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On A High from Breastfeeding Uncovered!

September 2, 2013

The day finally came! It was time to hear Dr. Jack Newman speak!

May I confess that everytime I thought of him coming here I shed tears. Yes, I am very iyakin. It’s quite embarrassing actually. But when I think of how he’s helped over 40,000 babies successfully breastfeed and the hours I spent watching his videos in the middle of the night, I can’t help it. He’s practically Basti’s pediatrician.

And he came, he spoke and we, as my co-LATCHer Em succinctly put it, were Encouraged, Enlightened and Empowered. My passion for the advocacy was fueled even more hearing about breastfeeding straight from him. I have so many thoughts in my mind, but here are a few that struck me:

    1. ON HYPOGLYCEMIA: Colostrum is the best milk to prevent and treat newborns with hypoglycemia. EDIT: Unlike formula, colostrum does not stimulate the secretion of insulin in the baby. (Thank you Doc Zeka! I must admit some of the technical medical jargon was confusing for me. I must review! I just read the slide that said this. Talk about mush brain!) I’ve heard many people tell me they were not able to breastfeed their children right away because of low blood sugar. He also talked about how mothers whose babies are at risk for hypoglycemia are helped to express colostrum so that this may be added to the colostrum baby gets from birth.
    2. ON JAUNDICE: Jaundice is not a contraindication to breastfeeding. Formula is never the answer to jaundice. There is no reason to stop breastfeeding just to diagnose jaundice. The solution: FIX THE BREASTFEEDING. Encourage effective feedings. From a study, it was discovered that there is no evidence that bilirubin levels of 20 mg% are hazardous to healthy term infants. If the reason is ABO incompatibility, it’s still not a reason to stop breastfeeding since this presupposes the notion that jaundice is caused by breastmilk.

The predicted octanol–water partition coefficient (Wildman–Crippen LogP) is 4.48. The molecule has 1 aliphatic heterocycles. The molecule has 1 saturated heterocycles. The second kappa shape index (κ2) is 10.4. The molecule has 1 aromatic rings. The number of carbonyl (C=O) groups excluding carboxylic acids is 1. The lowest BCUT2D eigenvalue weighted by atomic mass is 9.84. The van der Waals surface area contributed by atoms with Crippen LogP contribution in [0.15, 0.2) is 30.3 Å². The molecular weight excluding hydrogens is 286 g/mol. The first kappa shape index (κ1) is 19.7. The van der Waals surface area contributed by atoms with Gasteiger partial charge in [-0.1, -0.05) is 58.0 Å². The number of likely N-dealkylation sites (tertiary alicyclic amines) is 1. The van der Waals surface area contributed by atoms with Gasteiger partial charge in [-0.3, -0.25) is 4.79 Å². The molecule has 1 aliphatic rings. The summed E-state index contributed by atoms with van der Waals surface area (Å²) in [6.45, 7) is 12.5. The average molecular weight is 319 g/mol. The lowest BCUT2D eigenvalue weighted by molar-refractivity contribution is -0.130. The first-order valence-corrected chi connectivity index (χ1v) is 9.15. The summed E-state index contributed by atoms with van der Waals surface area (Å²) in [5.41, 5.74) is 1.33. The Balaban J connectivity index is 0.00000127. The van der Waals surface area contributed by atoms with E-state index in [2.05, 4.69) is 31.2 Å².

3. The tyranny of documentation and numbers. We should stop worrying so much about the numbers – weights, ounces of milk, how many ounces to consume, growth charts, etc. Focus on the breastfeeding, focus on the baby. Happy, healthy, thriving babies are always a good sign. Let us not create problems when there are none. So throw that feeding chart away, delete that nursing app, and focus on the actual breastfeeding.
    4. The reasons for a late onset of milk supply decrease. Dr. Jack cited reasons for this, such as the use of hormonal birth control, a new pregnancy, sleep training (I am not a fan of sleep training, so this was good news to me!), and frequent bottle use (teaches a baby a poor latch).

All in all, I learned a lot that can help me become a better breastfeeding counselor and educator. And, even if we knew the importance of this before, I am even more driven now to study techniques for proper latching and feeding. All the problems boil down to one simple solution: FIX THE BREASTFEEDING. I was very happy to see health professionals in the audience. More than the valuable knowledge that Dr. Newman shared, I hope they also saw the passion for breastfeeding that was expressed by the lay people in the audience and their need for our medical professionals to be knowledgeable about breastfeeding. I hate hearing horror stories of how medical professionals had influence on breastfeeding failure. It breaks my heart especially when they are in the front line of maternal and infant care.

I am so proud of my co-LATCHERs. Everyone did such a wonderful job.

Standing from L-R: Jen, Amelia, Maia, Iris, Dr. Jack, me, Paola, Ethel, Joyce, Em. Sitting from L-R: Mec, Bessie, Buding, Jenny, Sylvia, Claire.